“Thou shalt not commit adultery.”
The Seventh Commandment is not just about sex. Adultery is not just about the breaking of marriage vows. As with the other Ten Commandments, there is both a moral and a spiritual meaning to the Seventh Commandment. Both meanings are based upon a universal divine Principle that underlies the Law that was revealed to Moses.
Because of that universal divine Principle, which could be called “the Law of Love,” people’s efforts to dismiss this particular Commandment as outdated, useless, unenforceable, forgettable, or not applicable to modern man, will, at some point, prove as harmful as assuming that one can defy gravity by jumping off a cliff. It hurts!
Adultery, seen from a spiritual perspective, may be thought of as looking outside of our relationship with God for our completeness, our happiness, our satisfaction, our salvation. God commands us to be loyal to Him. We practice this solemn loyalty by taking our promises seriously, and disciplining ourselves to be faithful to those who are trusting in us to uphold our oaths. We learn in the Bible that the marriage covenant was considered to be of utmost importance. Purity, chastity, and virtue, both in and out of marriage, were highly valued. We shall see that in today’s world our thinking must also remain pure, by keeping it free from sinful beliefs which would muddy or spoil our spiritual vision. God’s Seventh Commandment, “Thou shalt not commit adultery,” speaks to us on many levels, and offers guidance to keep us safe,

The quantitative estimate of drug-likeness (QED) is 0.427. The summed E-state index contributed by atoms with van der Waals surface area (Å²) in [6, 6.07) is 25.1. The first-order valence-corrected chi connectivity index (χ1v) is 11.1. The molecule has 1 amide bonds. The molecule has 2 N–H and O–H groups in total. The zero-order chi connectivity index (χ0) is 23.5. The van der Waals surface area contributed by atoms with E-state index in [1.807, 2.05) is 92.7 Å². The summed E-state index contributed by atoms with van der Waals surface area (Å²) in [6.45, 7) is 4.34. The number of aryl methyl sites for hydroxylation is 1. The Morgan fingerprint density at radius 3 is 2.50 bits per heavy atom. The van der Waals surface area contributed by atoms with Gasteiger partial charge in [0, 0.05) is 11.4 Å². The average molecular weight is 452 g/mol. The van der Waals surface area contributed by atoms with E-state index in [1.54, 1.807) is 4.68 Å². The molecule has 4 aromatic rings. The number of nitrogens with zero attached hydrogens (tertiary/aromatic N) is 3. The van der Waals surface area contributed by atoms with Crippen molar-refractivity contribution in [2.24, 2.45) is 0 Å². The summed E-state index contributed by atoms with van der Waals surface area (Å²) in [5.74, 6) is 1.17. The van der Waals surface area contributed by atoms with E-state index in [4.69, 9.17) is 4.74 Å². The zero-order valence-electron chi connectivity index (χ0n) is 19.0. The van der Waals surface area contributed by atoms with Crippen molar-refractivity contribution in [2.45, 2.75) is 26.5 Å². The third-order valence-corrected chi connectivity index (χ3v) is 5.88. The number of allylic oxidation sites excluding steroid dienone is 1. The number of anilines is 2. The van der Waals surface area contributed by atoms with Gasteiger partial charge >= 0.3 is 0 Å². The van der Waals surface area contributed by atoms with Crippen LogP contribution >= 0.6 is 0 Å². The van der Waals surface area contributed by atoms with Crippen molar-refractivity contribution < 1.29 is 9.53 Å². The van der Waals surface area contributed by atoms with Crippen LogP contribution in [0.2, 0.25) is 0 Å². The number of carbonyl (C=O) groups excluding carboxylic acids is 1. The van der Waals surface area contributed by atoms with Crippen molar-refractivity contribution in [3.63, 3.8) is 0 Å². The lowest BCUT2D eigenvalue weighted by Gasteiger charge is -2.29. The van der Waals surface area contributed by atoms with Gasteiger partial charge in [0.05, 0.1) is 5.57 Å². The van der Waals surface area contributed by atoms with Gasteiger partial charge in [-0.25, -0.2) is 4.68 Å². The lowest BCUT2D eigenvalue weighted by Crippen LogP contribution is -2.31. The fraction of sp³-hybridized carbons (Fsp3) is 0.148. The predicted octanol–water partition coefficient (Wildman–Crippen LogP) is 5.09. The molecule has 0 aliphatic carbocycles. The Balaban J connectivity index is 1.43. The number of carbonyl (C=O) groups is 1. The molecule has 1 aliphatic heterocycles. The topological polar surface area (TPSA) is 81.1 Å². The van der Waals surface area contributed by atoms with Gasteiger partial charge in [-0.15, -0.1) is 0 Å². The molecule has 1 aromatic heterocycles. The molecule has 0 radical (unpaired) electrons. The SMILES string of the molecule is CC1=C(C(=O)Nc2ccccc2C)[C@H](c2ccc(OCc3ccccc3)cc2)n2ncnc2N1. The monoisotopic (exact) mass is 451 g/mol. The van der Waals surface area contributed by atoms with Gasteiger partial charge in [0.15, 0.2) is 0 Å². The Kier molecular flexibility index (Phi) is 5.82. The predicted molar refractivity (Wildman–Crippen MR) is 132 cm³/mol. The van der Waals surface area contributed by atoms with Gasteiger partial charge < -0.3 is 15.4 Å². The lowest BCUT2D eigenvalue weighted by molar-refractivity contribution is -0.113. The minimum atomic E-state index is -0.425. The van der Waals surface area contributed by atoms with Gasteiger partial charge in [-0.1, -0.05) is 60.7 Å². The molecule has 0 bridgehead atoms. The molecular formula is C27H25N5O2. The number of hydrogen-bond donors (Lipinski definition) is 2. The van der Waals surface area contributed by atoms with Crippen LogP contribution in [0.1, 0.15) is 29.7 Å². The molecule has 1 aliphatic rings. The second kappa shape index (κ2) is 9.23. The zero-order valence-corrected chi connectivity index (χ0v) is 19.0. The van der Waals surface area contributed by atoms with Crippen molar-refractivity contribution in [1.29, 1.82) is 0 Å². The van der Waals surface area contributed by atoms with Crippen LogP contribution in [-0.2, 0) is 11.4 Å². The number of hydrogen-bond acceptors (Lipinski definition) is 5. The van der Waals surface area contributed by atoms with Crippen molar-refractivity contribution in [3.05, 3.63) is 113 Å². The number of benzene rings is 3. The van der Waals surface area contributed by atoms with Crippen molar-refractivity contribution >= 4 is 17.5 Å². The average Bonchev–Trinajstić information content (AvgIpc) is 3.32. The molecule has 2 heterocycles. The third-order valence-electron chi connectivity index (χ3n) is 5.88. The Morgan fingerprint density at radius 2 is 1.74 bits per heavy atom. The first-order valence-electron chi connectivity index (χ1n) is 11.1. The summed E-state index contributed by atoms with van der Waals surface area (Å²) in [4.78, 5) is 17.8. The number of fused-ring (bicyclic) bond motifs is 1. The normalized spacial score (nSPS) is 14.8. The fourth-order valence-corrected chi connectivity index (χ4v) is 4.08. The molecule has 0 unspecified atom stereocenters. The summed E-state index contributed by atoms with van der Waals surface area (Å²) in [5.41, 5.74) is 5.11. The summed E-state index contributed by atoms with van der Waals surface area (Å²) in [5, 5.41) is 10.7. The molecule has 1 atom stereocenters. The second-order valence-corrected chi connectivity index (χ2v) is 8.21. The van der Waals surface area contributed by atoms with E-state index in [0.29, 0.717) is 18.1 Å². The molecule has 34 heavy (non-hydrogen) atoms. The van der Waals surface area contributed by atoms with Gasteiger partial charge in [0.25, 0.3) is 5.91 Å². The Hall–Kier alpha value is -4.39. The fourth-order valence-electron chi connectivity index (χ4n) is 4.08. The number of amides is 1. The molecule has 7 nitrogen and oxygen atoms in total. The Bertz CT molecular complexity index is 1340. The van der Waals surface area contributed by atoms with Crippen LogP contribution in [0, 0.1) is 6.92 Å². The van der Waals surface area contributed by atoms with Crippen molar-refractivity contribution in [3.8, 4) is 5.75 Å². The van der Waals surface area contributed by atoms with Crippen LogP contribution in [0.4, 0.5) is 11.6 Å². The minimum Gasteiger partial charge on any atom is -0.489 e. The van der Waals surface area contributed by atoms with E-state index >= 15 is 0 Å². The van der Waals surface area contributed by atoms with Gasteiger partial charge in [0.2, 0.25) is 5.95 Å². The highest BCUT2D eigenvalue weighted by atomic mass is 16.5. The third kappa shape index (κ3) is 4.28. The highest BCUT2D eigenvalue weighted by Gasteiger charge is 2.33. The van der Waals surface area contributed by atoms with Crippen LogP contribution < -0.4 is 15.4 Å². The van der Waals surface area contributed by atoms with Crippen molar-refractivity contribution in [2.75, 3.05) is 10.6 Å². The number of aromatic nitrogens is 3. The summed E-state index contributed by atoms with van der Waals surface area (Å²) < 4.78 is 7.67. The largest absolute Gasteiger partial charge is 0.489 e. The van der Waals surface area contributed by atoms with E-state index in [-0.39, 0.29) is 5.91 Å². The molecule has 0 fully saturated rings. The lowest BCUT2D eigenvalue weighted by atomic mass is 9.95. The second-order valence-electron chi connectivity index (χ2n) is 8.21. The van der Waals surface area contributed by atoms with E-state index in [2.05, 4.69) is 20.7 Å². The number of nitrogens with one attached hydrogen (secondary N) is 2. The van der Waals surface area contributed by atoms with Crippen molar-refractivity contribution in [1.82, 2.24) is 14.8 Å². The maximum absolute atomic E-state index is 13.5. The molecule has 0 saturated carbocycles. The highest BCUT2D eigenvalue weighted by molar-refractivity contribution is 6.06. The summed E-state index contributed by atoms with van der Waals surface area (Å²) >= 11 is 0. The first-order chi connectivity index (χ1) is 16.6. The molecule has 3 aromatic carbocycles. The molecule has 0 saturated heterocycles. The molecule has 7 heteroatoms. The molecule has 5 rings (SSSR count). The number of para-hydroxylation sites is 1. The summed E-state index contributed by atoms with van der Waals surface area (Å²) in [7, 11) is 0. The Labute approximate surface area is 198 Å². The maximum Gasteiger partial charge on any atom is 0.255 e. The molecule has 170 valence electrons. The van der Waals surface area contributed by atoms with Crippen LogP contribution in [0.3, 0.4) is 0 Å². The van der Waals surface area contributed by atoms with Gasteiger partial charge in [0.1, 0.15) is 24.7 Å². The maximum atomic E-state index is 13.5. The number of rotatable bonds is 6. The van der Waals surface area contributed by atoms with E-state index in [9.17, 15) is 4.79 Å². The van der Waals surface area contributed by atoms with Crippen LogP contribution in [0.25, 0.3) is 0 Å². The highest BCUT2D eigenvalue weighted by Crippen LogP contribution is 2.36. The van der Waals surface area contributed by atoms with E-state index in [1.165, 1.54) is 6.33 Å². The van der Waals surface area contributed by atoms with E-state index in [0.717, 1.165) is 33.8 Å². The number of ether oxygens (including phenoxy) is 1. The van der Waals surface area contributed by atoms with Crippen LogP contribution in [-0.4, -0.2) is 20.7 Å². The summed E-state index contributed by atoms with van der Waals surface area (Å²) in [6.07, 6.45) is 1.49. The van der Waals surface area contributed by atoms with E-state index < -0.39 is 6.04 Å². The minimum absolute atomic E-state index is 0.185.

and on track, in our spiritual journey.
We will be exploring these concepts in the sections below [and in upcoming posts]. A separate article with ideas for teaching the Seventh Commandment to children and Sunday School pupils will follow.
There was already a moral code against adultery in ancient civilization before God gave Moses the Ten Commandments. For example, in the story of Joseph and Potiphar’s wife (see Genesis 39), Joseph knew that it would be a “sin against God” to have sex with another man’s wife. This was hundreds of years before Moses led the Hebrews out of Egypt, and received the Ten Commandments. However, not everyone considered adultery a sin against God – it was more of a crime against property rights!